MALDI-TOF mass spectrometry for the rapid identification of aetiological agents of sepsis

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Roberto Degl’Innocenti
Tamara Brunelli *
Loredana Ortega De Luna
Patrizia Miglietta
Mayra Sosa
Antonella Conti
Patrizia Casprini
(*) Corresponding Author:
Tamara Brunelli | tbrunelli@usl4.toscana.it

Abstract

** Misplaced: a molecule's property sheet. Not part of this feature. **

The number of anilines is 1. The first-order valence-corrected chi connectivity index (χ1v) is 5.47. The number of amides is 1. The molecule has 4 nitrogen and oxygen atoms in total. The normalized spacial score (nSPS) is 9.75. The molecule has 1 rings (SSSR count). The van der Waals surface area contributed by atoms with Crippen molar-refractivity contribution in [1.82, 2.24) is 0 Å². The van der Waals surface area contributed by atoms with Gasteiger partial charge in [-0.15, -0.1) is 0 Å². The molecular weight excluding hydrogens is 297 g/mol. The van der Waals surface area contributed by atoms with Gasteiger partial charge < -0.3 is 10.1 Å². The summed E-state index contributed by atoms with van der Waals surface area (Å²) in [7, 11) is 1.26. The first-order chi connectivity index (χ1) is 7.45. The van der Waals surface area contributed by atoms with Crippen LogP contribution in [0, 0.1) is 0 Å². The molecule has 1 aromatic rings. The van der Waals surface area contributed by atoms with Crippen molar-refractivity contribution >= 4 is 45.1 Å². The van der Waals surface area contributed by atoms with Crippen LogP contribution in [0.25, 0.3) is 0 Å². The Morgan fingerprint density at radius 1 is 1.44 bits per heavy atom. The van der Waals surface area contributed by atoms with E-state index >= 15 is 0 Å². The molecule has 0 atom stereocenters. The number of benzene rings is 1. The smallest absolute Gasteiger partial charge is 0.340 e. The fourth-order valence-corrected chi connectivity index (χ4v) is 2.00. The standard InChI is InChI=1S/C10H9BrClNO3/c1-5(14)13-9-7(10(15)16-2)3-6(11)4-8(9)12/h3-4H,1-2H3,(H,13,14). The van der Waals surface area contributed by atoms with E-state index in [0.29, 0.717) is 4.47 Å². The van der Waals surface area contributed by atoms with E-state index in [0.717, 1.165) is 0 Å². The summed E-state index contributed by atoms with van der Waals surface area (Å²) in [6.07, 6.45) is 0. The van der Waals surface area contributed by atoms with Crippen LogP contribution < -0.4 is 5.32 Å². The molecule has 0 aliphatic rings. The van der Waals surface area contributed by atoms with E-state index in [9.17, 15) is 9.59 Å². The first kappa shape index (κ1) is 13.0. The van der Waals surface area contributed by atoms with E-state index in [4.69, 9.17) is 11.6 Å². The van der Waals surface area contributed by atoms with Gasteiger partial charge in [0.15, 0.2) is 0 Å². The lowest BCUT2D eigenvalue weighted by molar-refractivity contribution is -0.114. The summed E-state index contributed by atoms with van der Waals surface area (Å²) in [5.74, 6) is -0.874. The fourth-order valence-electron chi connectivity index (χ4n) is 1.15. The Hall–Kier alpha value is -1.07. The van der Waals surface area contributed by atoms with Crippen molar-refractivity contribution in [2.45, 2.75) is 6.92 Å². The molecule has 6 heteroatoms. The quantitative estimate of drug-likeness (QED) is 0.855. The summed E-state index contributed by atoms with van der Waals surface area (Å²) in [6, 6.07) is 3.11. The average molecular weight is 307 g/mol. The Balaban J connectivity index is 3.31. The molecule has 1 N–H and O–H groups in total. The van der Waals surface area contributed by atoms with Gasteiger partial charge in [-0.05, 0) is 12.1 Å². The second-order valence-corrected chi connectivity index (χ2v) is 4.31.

Introduction: The MALDI-TOF has recently become part of the methods of microbiological investigation in many laboratories of bacteriology with advantages both practical and economical.The use of this technique for the rapid identification of the causative agents of sepsis is of strategic importance to the ability to provide the clinician with useful information for a prompt and rapid establishment of an empirical antimicrobial “targeted” therapy. Methods: It was tested a total of 343 positive blood culture bottles from 211 patients. The samples after collection were incubated in the BACTEC FX (Becton Dickinson, USA). From these bottles were taken a few milliliters of broth culture and transferred into a vacutainer tube containing gel. This was centrifuged, the supernatant was decanted, and finally recovered the bacterial suspension on the gel. With micro-organisms recovered in this way, after several washes with distilled water, was prepared a slide for microscopic examination with Gram stain, and a plate for mass spectrometry (MS-Vitek, bioMérieux, France).Then, the same samples were inoculated on solid agar media according to the protocol in use in our laboratory.The next day was checked the possible bacterial growth on solid media; we then proceeded to the identification of the colonies by Vitek MS and / or with the system Vitek2 (bioMérieux, France). Results: 258 (75.2%) positive vials show concordant results between direct identification and identification after growth on agar. For 83 (24.2%) positive bottles there has been full compliance with the microscopic examination but not with culture. In particular, two bottles (0.6%) have given complete discordance between the direct identification and that after growth. Conclusions: The protocol we use for the direct identification of organisms responsible for sepsis, directly on positive bottles, seems to be a quick and inexpensive procedure, which in less than 60 minutes can give valuable feedback to the clinician.

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